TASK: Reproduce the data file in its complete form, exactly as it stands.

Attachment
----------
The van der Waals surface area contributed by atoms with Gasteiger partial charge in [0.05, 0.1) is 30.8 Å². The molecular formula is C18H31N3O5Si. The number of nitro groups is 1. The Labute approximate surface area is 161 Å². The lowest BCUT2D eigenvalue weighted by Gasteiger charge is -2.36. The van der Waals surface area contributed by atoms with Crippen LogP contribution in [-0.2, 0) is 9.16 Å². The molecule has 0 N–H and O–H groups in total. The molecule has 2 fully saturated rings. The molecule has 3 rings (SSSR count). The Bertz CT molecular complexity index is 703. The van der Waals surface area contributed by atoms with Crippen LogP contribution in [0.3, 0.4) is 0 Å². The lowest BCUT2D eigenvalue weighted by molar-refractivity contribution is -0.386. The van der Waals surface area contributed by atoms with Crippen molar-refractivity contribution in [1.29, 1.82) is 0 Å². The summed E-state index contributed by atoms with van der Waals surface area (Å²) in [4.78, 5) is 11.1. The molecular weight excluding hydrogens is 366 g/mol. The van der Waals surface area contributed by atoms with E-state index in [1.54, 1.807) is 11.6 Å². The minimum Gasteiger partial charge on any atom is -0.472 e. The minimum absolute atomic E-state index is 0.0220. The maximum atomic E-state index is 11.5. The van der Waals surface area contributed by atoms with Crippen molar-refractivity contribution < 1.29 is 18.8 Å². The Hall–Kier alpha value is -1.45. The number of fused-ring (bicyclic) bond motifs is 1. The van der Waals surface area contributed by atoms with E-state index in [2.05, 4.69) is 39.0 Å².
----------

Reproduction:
The van der Waals surface area contributed by atoms with Gasteiger partial charge in [0.05, 0.1) is 30.8 Å². The molecular formula is C18H31N3O5Si. The number of nitro groups is 1. The Labute approximate surface area is 161 Å². The lowest BCUT2D eigenvalue weighted by Gasteiger charge is -2.36. The van der Waals surface area contributed by atoms with Crippen LogP contribution in [-0.2, 0) is 9.16 Å². The molecule has 0 N–H and O–H groups in total. The molecule has 2 fully saturated rings. The molecule has 3 rings (SSSR count). The Bertz CT molecular complexity index is 703. The van der Waals surface area contributed by atoms with Crippen LogP contribution in [0.3, 0.4) is 0 Å². The lowest BCUT2D eigenvalue weighted by molar-refractivity contribution is -0.386. The van der Waals surface area contributed by atoms with Crippen molar-refractivity contribution in [1.29, 1.82) is 0 Å². The summed E-state index contributed by atoms with van der Waals surface area (Å²) in [4.78, 5) is 11.1. The molecular weight excluding hydrogens is 366 g/mol. The van der Waals surface area contributed by atoms with E-state index in [1.54, 1.807) is 11.6 Å². The minimum Gasteiger partial charge on any atom is -0.472 e. The minimum absolute atomic E-state index is 0.0220. The maximum atomic E-state index is 11.5. The van der Waals surface area contributed by atoms with Crippen molar-refractivity contribution < 1.29 is 18.8 Å². The Hall–Kier alpha value is -1.45. The number of fused-ring (bicyclic) bond motifs is 1. The van der Waals surface area contributed by atoms with E-state index in [2.05, 4.69) is 39.0 Å².